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Big, Bad Idea 

Mississippi flooding can be blamed on bad decisions.

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The hydrologic havoc playing out in the Mississippi Delta over the past couple months is not a freak of nature. This slow-motion, manmade disaster is our inheritance from a previous generation of politicians, farmers and ranchers, who made bad decisions to correct short-term problems even as the best available science warned of long-term consequences. Like it or not, we will pay their bill in full.

In May, the Mississippi River flowed through the opened-up Morganza Spillway to relieve pressure on Baton Rouge and New Orleans. As that happened, John Barry, the author of Rising Tide: The Great Mississippi Flood of 1927 and How it Changed America, was correctly telling anyone who would listen that the destruction caused by the current floods is a direct consequence of building five huge dams on the upper Missouri River 60 years ago.

When lawmakers approved the construction of those dams under a plan known as Pick-Sloan, the ambitious scheme was the most expensive public-works project ever funded by Congress. In the closing days of World War II, Pick-Sloan merged two proposals for managing the federally owned water that flowed out of the million-square-mile Missouri River Basin.

The Pick Plan, advanced by Colonel Lewis Pick of the Army Corps of Engineers, was sold to skeptical members of Congress with the promise that Indian lands only — no white lands, towns and cities — would disappear beneath the 200-mile-long lakes formed behind the dams.

The other plan, drafted by Glenn Sloan, an engineer at the Bureau of Reclamation, called for building 100 small dams that would be scattered across the region on the river’s myriad tributaries. The Sloan Plan was championed by Secretary of the Interior Harold Ickes, whose views on the Corps were well-known: “No more lawless or irresponsible group than the Army Corps of Engineers has ever attempted to operate in the United States either outside of, or within, the law. It is truly beyond imagination.”

In a move that confounded skeptics, the two plans were merged into a single project at a one-day meeting in Omaha, in 1944. When President Roosevelt signed the bill into law, the powerful National Farmers Union president, James Patton, called a press conference and declared that the government had performed “a shameless, loveless, shotgun wedding.” Like all such marriages, he warned, it would end in disaster.

A few blocks away, the interim director of the Bureau of Indian Affairs, William Brophy, wrote a letter to Martin Cross, chairman of the Mandan, Hidatsa and Arikara nations. Cross’s people would be the first of 23 bands and tribes of Indians scheduled to lose treaty-protected homelands to Pick-Sloan.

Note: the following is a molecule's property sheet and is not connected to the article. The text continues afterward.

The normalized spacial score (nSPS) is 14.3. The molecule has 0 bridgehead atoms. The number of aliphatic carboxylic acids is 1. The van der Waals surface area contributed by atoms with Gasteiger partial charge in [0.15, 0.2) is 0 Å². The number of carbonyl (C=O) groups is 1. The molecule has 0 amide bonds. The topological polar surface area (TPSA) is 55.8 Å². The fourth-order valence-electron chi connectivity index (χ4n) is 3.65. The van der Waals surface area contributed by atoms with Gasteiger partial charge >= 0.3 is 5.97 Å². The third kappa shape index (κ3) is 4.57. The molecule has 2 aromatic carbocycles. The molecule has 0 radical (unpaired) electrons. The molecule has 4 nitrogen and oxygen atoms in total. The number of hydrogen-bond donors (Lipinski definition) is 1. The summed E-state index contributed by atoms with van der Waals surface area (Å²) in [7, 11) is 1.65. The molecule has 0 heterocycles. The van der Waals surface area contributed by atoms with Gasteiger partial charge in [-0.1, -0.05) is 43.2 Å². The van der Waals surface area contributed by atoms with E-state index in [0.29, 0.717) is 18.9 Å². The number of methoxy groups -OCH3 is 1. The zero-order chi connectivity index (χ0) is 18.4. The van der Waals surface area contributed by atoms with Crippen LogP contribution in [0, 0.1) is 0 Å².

“As you well know,” lamented Brophy, “there is nothing in Washington, D.C., that is easier to swallow, or harder to kill, than a bad idea.”

Brophy was no stranger to the ill-tempered Missouri, or to the arid basin and range that carries its name. Farmers and ranchers had been badgering Interior for irrigation projects on the High Plains since the turn of the century. He was probably one of the only people in Washington, D.C., who had actually read the Army Corps’ 1,245-page report on the Missouri, which was presented to Congress in 1934 by its chief of engineers, Maj. Gen. Lytle Brown.

Brown hoped that their five-year investigation would shut the door on fanciful dreams of water projects on the Upper Missouri once and for all. The nation’s chief water engineer warned lawmakers that due to the geology of the country, and the notorious siltation issues associated with the river, only madmen would build dams above Sioux City, Iowa.

But in the spring of 1943, devastating floods on the Lower Missouri carried away towns, livestock, farmhouses and any attempt at sound reasoning. Politicians promised dry land farmers and ranchers a million acres of irrigation if they would support Pick-Sloan. They did, en masse.

The result? Their grandchildren have yet to see the first drop of that water. And two-dozen treaty tribes were dispersed and relocated with crippling consequences that are with them to this day.

Garrison Dam, 70 miles upstream from Bismarck, N.D., is large enough to capture the annual flow of six Colorado rivers. But it is so troubled by the siltation problems Brown warned about in 1934 that the dam could be completely useless within two generations.

Where would we be today if we had taken Maj. Gen. Brown’s advice? Will we never learn that the swirling flotsam of our ignorance and arrogance will always come full circle on a rising tide?

Paul VanDevelder is a contributor to Writers on the Range, a service of High Country News (hcn.org). He lives in Portland, Ore.

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